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Wesco Insurance Co. v. Elements Architectural Group, Inc.

United States District Court, N.D. Illinois, Eastern Division

November 5, 2019

Wesco Insurance Company, Plaintiff/Counter-Defendant,
Elements Architectural Group, Inc., Defendant/Counter-Claimant.



         There have been problems at the house that Elements Architectural Group designed for Stefen and Kristi Lippitz in Chicago. The Lippitzes say holes in the planter boxes caused water damage in the garage, flecks of metal were found lodged in the picture windows, and the hot tub on the top floor sprung a leak. They sent Elements three letters demanding money and repairs before initiating a lawsuit in state court. When Elements reported all of this to its insurance provider (Wesco Insurance), Wesco denied coverage, saying Elements had waited too long to tell them about it. Wesco then filed this declaratory action and, while it was pending, reached an agreement with the Lippitzes and Elements to settle their underlying dispute. Elements says that, during those settlement discussions (and again in open court), Wesco made admissions that resolve all of the issues presented here. Wesco and Elements have filed cross-motions for summary judgment, both seeking a declaration that the other should have to foot the bill for the defense of Elements in the state- court suit. For the reasons discussed below, Wesco's motion is granted and Elements's is denied.

         I. Legal Standards

         Summary judgment is appropriate if there is no genuine dispute as to any material fact and the movant is entitled to judgment as a matter of law. Fed.R.Civ.P. 56(a). The moving party must show that, after “construing all facts, and drawing all reasonable inferences from those facts, in favor of the non-moving party, ” United States v. P.H. Glatfelter Co., 768 F.3d 662, 668 (7th Cir. 2014), a “reasonable jury could not return a verdict for the nonmoving party.” Anderson v. Liberty Lobby, Inc., 477 U.S. 242, 248 (1986). The moving party is also entitled to summary judgment when the “nonmoving party has failed to make a sufficient showing on an essential element of her case with respect to which she has the burden of proof.” Celotex Corp. v. Catrett, 477 U.S. 317, 323 (1986). These same rules apply equally to cross-motions for summary judgment, Blow v. Bijora, Inc., 855 F.3d 793, 797 (7th Cir. 2017), and I may consider evidence from one motion when deciding the other. Torry v. City of Chicago, 932 F.3d 579, 584 (7th Cir. 2019). In deciding a motion for summary judgment that calls for the interpretation and application of a contract in a declaratory judgment action, when the terms of the contract are “clear and unambiguous, ” the contract should be construed and applied according to its literal terms. Elkhart Lake's Rd. Am., Inc. v. Chicago Historic Races, Ltd., 158 F.3d 970, 972 (7th Cir. 1998).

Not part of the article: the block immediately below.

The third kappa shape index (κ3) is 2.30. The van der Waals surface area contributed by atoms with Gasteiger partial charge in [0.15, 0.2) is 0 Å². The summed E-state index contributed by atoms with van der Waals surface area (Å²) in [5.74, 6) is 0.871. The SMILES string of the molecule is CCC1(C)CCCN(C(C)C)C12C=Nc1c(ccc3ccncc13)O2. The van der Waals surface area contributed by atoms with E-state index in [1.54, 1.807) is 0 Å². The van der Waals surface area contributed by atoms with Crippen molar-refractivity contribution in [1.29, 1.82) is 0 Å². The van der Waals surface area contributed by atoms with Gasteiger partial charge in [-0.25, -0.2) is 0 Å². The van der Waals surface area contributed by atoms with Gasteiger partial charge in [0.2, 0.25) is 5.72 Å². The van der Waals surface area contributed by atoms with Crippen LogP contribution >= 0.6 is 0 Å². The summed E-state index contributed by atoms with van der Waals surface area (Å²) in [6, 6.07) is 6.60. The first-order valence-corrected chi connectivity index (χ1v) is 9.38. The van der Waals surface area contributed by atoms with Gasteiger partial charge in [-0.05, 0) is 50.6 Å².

II. Facts

         Plaintiff and counter-defendant Wesco Insurance Company issued defendant and counter-claimant Elements Architectural Group Inc. two professional liability insurance policies. [42] ¶¶ 8, 9.[1] The first had a policy period spanning from November 6, 2015, to November 6, 2016. [42] ¶ 8. The second (a renewal of the first) spanned from November 6, 2016, to November 6, 2017. [42] ¶ 9.